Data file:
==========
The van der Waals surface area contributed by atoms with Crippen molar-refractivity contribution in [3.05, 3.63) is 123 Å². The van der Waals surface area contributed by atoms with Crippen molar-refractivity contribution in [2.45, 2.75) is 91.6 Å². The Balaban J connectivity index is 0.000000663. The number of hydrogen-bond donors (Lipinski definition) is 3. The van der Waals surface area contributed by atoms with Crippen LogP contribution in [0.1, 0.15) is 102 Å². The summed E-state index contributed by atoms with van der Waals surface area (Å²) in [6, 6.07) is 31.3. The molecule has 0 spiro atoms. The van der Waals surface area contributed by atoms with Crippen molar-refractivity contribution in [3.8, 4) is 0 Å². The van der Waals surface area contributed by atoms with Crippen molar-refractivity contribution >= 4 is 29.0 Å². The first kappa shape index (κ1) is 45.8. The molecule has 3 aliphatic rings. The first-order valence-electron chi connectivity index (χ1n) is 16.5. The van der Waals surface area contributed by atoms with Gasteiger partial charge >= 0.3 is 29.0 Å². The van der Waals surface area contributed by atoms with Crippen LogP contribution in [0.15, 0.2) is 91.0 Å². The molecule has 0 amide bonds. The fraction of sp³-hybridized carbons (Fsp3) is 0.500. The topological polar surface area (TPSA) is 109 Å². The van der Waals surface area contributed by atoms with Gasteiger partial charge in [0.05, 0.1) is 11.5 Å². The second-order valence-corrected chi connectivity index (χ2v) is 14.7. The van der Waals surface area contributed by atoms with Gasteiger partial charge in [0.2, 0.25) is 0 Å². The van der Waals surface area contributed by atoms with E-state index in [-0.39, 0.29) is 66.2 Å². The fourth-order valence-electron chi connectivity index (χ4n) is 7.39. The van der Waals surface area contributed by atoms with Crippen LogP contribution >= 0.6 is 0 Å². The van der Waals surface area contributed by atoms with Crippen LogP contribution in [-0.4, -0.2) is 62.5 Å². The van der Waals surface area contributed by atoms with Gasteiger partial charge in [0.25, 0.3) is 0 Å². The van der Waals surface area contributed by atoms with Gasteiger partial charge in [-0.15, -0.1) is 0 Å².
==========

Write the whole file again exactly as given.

The van der Waals surface area contributed by atoms with Crippen molar-refractivity contribution in [3.05, 3.63) is 123 Å². The van der Waals surface area contributed by atoms with Crippen molar-refractivity contribution in [2.45, 2.75) is 91.6 Å². The Balaban J connectivity index is 0.000000663. The number of hydrogen-bond donors (Lipinski definition) is 3. The van der Waals surface area contributed by atoms with Crippen LogP contribution in [0.1, 0.15) is 102 Å². The summed E-state index contributed by atoms with van der Waals surface area (Å²) in [6, 6.07) is 31.3. The molecule has 0 spiro atoms. The van der Waals surface area contributed by atoms with Crippen molar-refractivity contribution in [3.8, 4) is 0 Å². The van der Waals surface area contributed by atoms with Crippen molar-refractivity contribution >= 4 is 29.0 Å². The first kappa shape index (κ1) is 45.8. The molecule has 3 aliphatic rings. The first-order valence-electron chi connectivity index (χ1n) is 16.5. The van der Waals surface area contributed by atoms with Gasteiger partial charge >= 0.3 is 29.0 Å². The van der Waals surface area contributed by atoms with Crippen LogP contribution in [0.15, 0.2) is 91.0 Å². The molecule has 0 amide bonds. The fraction of sp³-hybridized carbons (Fsp3) is 0.500. The topological polar surface area (TPSA) is 109 Å². The van der Waals surface area contributed by atoms with Gasteiger partial charge in [0.05, 0.1) is 11.5 Å². The second-order valence-corrected chi connectivity index (χ2v) is 14.7. The van der Waals surface area contributed by atoms with Gasteiger partial charge in [0.2, 0.25) is 0 Å². The van der Waals surface area contributed by atoms with E-state index in [-0.39, 0.29) is 66.2 Å². The fourth-order valence-electron chi connectivity index (χ4n) is 7.39. The van der Waals surface area contributed by atoms with Crippen LogP contribution >= 0.6 is 0 Å². The van der Waals surface area contributed by atoms with Crippen LogP contribution in [-0.4, -0.2) is 62.5 Å². The van der Waals surface area contributed by atoms with Gasteiger partial charge in [0.25, 0.3) is 0 Å². The van der Waals surface area contributed by atoms with Gasteiger partial charge in [-0.15, -0.1) is 0 Å².